A U.S. expedition confirmed that it has located the wreck of RMS Carpathia, the ship that rescued 705 survivors from the Titanic and that was later torpedoed by a German U boat.
Author Clive Cussler and founder of the National Underwater & Marine Agency said the wreck that was found last spring was confirmed as the Carpathia last week.
The ship, sunk near the end of WWI in 1918, was found in 514 ft. (171 m) of water off the east coast of Ireland.
Cussler said he and his team were able to pinpoint the wreck using scan sonar and have surveyed the wreck with remote operating vehicles.
The Titanic, whose wreckage was found in 1985, left approximately 1,500 people dead; 705 others were rescued by the Carpathia.
Video released on Friday clearly shows the ship's stern a propeller and winches used to load cargo.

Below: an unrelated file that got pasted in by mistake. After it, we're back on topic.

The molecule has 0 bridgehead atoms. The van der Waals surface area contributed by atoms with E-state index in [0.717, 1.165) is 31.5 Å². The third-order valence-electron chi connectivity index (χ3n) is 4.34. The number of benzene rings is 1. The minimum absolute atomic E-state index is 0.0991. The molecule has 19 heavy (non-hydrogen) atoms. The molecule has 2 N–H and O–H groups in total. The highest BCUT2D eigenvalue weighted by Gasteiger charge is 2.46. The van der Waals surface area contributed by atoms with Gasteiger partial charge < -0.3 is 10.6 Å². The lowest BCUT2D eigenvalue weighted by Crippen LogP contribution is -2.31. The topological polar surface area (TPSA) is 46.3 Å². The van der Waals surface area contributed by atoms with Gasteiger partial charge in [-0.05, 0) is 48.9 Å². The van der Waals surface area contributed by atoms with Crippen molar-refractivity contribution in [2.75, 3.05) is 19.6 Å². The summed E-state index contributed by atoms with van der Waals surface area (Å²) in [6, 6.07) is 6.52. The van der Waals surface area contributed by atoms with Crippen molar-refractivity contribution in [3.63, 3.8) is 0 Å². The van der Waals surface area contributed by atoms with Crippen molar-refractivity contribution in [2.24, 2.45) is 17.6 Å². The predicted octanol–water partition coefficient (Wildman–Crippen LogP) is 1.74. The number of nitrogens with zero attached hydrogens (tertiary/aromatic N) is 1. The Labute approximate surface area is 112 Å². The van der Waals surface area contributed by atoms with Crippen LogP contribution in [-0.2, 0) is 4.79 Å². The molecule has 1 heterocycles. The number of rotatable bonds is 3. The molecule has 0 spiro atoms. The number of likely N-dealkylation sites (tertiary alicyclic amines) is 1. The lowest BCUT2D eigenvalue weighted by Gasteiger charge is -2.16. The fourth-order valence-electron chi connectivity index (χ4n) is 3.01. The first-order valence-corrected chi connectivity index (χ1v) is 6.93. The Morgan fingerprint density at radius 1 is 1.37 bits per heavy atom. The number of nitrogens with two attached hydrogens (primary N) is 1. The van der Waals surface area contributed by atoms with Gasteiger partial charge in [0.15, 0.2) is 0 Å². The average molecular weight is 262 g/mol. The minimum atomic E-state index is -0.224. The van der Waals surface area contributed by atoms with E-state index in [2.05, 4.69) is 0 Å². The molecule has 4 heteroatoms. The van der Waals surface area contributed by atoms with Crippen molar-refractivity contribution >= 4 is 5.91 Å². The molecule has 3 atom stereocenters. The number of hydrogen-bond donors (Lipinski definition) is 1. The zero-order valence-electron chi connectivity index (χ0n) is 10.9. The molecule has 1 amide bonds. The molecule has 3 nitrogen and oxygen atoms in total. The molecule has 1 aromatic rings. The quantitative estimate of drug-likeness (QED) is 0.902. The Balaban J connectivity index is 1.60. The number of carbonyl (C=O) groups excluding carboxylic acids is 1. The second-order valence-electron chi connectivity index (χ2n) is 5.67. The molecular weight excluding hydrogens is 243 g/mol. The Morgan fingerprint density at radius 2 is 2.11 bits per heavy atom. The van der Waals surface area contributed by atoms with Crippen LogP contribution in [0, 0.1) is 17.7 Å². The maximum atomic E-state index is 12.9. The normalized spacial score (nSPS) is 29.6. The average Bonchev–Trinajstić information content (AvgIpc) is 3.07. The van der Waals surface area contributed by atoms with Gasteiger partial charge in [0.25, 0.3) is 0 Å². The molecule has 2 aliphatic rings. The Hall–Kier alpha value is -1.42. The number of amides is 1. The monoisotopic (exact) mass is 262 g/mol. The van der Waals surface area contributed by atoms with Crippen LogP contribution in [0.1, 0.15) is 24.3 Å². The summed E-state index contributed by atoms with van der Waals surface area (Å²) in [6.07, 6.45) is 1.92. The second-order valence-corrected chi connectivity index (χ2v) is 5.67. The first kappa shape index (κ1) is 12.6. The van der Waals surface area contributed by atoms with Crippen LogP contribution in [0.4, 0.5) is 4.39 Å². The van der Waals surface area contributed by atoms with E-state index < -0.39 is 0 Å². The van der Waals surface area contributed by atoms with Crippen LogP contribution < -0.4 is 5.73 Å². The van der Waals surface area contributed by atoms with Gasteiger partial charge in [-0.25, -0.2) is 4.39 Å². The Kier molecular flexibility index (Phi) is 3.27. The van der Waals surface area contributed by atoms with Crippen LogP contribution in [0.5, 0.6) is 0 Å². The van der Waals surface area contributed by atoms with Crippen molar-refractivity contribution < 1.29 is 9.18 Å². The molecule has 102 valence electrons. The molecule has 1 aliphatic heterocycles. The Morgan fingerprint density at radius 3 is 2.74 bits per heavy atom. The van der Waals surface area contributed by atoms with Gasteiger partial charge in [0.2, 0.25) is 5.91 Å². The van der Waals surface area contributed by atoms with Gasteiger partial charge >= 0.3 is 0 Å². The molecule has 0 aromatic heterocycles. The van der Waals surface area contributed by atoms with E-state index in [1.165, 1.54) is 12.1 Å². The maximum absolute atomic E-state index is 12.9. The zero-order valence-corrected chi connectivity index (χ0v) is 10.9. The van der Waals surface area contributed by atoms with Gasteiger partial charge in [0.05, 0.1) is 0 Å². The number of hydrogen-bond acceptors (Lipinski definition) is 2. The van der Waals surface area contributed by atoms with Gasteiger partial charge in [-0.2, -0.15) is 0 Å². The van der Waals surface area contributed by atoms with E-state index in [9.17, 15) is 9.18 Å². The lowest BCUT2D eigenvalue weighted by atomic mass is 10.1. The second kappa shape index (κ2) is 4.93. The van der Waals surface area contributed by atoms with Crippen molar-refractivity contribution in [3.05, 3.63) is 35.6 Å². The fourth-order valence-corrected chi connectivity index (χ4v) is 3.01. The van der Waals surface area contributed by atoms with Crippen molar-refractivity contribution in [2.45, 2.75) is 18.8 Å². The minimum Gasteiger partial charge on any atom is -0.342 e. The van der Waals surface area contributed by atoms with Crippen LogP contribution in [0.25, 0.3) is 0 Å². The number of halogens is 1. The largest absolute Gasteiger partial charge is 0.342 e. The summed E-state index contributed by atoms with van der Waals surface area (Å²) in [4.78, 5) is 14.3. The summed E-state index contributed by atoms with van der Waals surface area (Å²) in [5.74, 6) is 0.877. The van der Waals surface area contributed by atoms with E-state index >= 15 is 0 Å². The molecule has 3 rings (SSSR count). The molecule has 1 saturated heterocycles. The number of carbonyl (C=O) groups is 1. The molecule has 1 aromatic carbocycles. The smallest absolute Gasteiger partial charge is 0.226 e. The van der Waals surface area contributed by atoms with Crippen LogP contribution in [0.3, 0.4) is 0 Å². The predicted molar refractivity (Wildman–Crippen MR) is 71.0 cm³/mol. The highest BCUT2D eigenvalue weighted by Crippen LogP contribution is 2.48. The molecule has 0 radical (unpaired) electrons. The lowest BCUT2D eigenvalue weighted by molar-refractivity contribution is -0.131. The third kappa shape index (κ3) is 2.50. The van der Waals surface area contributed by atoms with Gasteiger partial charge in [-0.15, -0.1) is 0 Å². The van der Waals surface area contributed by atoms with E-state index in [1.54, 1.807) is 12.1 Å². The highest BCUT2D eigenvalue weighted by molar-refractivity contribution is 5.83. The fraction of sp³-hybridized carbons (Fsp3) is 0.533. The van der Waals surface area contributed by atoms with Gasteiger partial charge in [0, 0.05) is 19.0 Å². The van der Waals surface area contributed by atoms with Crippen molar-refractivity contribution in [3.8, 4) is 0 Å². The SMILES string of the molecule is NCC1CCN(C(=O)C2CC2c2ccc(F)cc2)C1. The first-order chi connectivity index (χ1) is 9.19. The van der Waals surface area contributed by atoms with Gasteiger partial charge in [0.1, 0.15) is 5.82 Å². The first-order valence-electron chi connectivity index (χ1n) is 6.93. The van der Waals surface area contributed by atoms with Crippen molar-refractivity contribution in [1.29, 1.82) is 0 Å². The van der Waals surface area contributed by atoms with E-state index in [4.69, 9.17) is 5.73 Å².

Cussler said his team and Nova Scotia television firm Eco-Nova were shooting a documentary on the story as part of a documentary to be shown on Canada's History Channel.
The Carpathia was steaming in convoy from Liverpool to Boston on July 17, 1918, when it was hit by two torpedoes from the German U-boat. A third torpedo slammed into the vessel's hull as its lifeboats were being lowered, killing five crewmembers.
The ship slipped beneath the surface the following day and the surviving crew and 157 passengers were picked up by a British warship, HMS Snowdrop, and safely returned to Liverpool.